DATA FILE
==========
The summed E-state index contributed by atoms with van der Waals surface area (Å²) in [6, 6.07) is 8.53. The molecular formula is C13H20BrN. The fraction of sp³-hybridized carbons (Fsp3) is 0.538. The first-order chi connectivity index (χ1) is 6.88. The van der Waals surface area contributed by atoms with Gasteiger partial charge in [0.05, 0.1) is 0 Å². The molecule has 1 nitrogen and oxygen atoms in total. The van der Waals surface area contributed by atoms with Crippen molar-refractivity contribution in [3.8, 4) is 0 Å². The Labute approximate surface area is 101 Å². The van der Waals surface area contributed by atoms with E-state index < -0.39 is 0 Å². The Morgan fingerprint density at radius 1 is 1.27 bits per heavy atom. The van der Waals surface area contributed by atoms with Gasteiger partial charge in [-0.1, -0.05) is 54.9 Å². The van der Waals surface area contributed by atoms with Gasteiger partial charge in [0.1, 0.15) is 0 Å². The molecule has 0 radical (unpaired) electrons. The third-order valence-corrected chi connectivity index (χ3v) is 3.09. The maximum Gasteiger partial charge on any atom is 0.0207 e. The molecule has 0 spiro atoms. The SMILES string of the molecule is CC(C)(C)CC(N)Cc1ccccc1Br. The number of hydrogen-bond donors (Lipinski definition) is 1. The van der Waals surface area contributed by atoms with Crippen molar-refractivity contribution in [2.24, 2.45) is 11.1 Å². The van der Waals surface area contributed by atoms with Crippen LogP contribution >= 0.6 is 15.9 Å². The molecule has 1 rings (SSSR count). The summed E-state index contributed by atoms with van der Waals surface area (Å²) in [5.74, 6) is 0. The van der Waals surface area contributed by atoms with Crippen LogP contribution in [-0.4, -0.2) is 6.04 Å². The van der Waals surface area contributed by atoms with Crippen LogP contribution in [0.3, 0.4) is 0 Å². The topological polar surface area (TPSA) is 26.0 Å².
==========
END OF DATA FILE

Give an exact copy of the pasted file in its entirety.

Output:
The summed E-state index contributed by atoms with van der Waals surface area (Å²) in [6, 6.07) is 8.53. The molecular formula is C13H20BrN. The fraction of sp³-hybridized carbons (Fsp3) is 0.538. The first-order chi connectivity index (χ1) is 6.88. The van der Waals surface area contributed by atoms with Gasteiger partial charge in [0.05, 0.1) is 0 Å². The molecule has 1 nitrogen and oxygen atoms in total. The van der Waals surface area contributed by atoms with Crippen molar-refractivity contribution in [3.8, 4) is 0 Å². The Labute approximate surface area is 101 Å². The van der Waals surface area contributed by atoms with E-state index < -0.39 is 0 Å². The Morgan fingerprint density at radius 1 is 1.27 bits per heavy atom. The van der Waals surface area contributed by atoms with Gasteiger partial charge in [-0.1, -0.05) is 54.9 Å². The van der Waals surface area contributed by atoms with Gasteiger partial charge in [0.1, 0.15) is 0 Å². The molecule has 0 radical (unpaired) electrons. The third-order valence-corrected chi connectivity index (χ3v) is 3.09. The maximum Gasteiger partial charge on any atom is 0.0207 e. The molecule has 0 spiro atoms. The SMILES string of the molecule is CC(C)(C)CC(N)Cc1ccccc1Br. The number of hydrogen-bond donors (Lipinski definition) is 1. The van der Waals surface area contributed by atoms with Crippen molar-refractivity contribution in [2.24, 2.45) is 11.1 Å². The van der Waals surface area contributed by atoms with Crippen LogP contribution >= 0.6 is 15.9 Å². The molecule has 1 rings (SSSR count). The summed E-state index contributed by atoms with van der Waals surface area (Å²) in [5.74, 6) is 0. The van der Waals surface area contributed by atoms with Crippen LogP contribution in [-0.4, -0.2) is 6.04 Å². The van der Waals surface area contributed by atoms with Crippen LogP contribution in [0.3, 0.4) is 0 Å². The topological polar surface area (TPSA) is 26.0 Å².